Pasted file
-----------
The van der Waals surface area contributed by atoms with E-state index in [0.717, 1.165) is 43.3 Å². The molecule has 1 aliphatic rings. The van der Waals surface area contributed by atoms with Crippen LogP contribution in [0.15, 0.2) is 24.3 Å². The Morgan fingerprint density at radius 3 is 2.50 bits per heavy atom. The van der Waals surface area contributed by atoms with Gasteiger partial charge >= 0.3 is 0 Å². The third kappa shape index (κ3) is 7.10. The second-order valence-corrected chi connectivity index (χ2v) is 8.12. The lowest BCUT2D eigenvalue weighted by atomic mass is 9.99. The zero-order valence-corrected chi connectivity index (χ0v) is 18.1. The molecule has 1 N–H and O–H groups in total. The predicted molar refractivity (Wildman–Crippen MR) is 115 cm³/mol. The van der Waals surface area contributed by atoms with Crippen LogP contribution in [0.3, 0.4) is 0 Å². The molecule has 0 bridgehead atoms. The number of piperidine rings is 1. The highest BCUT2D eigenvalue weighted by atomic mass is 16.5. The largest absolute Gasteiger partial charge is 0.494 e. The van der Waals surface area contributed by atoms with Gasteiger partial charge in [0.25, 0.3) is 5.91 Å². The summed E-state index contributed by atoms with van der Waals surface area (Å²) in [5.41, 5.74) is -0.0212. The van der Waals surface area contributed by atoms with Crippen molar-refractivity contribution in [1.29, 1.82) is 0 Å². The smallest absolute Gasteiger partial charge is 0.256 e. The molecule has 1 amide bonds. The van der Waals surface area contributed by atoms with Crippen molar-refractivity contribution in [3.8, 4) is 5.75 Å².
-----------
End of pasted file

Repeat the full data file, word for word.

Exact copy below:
The van der Waals surface area contributed by atoms with E-state index in [0.717, 1.165) is 43.3 Å². The molecule has 1 aliphatic rings. The van der Waals surface area contributed by atoms with Crippen LogP contribution in [0.15, 0.2) is 24.3 Å². The Morgan fingerprint density at radius 3 is 2.50 bits per heavy atom. The van der Waals surface area contributed by atoms with Gasteiger partial charge >= 0.3 is 0 Å². The third kappa shape index (κ3) is 7.10. The second-order valence-corrected chi connectivity index (χ2v) is 8.12. The lowest BCUT2D eigenvalue weighted by atomic mass is 9.99. The zero-order valence-corrected chi connectivity index (χ0v) is 18.1. The molecule has 1 N–H and O–H groups in total. The predicted molar refractivity (Wildman–Crippen MR) is 115 cm³/mol. The van der Waals surface area contributed by atoms with Crippen LogP contribution in [0.3, 0.4) is 0 Å². The molecule has 0 bridgehead atoms. The number of piperidine rings is 1. The highest BCUT2D eigenvalue weighted by atomic mass is 16.5. The largest absolute Gasteiger partial charge is 0.494 e. The van der Waals surface area contributed by atoms with Gasteiger partial charge in [0.25, 0.3) is 5.91 Å². The summed E-state index contributed by atoms with van der Waals surface area (Å²) in [5.41, 5.74) is -0.0212. The van der Waals surface area contributed by atoms with Crippen molar-refractivity contribution in [1.29, 1.82) is 0 Å². The smallest absolute Gasteiger partial charge is 0.256 e. The molecule has 1 amide bonds. The van der Waals surface area contributed by atoms with Crippen molar-refractivity contribution in [3.8, 4) is 5.75 Å².